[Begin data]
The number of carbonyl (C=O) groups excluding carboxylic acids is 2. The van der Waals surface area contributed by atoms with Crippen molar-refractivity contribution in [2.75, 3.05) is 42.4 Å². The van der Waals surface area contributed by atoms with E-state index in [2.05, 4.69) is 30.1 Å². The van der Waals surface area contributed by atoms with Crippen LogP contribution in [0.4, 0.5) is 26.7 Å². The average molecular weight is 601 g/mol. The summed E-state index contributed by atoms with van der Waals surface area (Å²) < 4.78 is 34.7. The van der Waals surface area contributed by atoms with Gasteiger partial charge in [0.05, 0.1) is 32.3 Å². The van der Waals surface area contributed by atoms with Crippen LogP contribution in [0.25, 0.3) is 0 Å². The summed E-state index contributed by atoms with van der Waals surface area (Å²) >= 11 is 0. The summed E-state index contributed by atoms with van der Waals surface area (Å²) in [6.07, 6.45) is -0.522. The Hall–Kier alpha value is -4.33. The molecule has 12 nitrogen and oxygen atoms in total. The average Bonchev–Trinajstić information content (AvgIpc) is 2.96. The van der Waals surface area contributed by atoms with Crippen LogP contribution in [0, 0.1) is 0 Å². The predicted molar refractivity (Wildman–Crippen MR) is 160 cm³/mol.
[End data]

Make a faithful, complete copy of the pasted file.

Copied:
The number of carbonyl (C=O) groups excluding carboxylic acids is 2. The van der Waals surface area contributed by atoms with Crippen molar-refractivity contribution in [2.75, 3.05) is 42.4 Å². The van der Waals surface area contributed by atoms with E-state index in [2.05, 4.69) is 30.1 Å². The van der Waals surface area contributed by atoms with Crippen LogP contribution in [0.4, 0.5) is 26.7 Å². The average molecular weight is 601 g/mol. The summed E-state index contributed by atoms with van der Waals surface area (Å²) < 4.78 is 34.7. The van der Waals surface area contributed by atoms with Gasteiger partial charge in [0.05, 0.1) is 32.3 Å². The van der Waals surface area contributed by atoms with Crippen LogP contribution in [0.25, 0.3) is 0 Å². The summed E-state index contributed by atoms with van der Waals surface area (Å²) >= 11 is 0. The summed E-state index contributed by atoms with van der Waals surface area (Å²) in [6.07, 6.45) is -0.522. The Hall–Kier alpha value is -4.33. The molecule has 12 nitrogen and oxygen atoms in total. The average Bonchev–Trinajstić information content (AvgIpc) is 2.96. The van der Waals surface area contributed by atoms with Crippen LogP contribution in [0, 0.1) is 0 Å². The predicted molar refractivity (Wildman–Crippen MR) is 160 cm³/mol.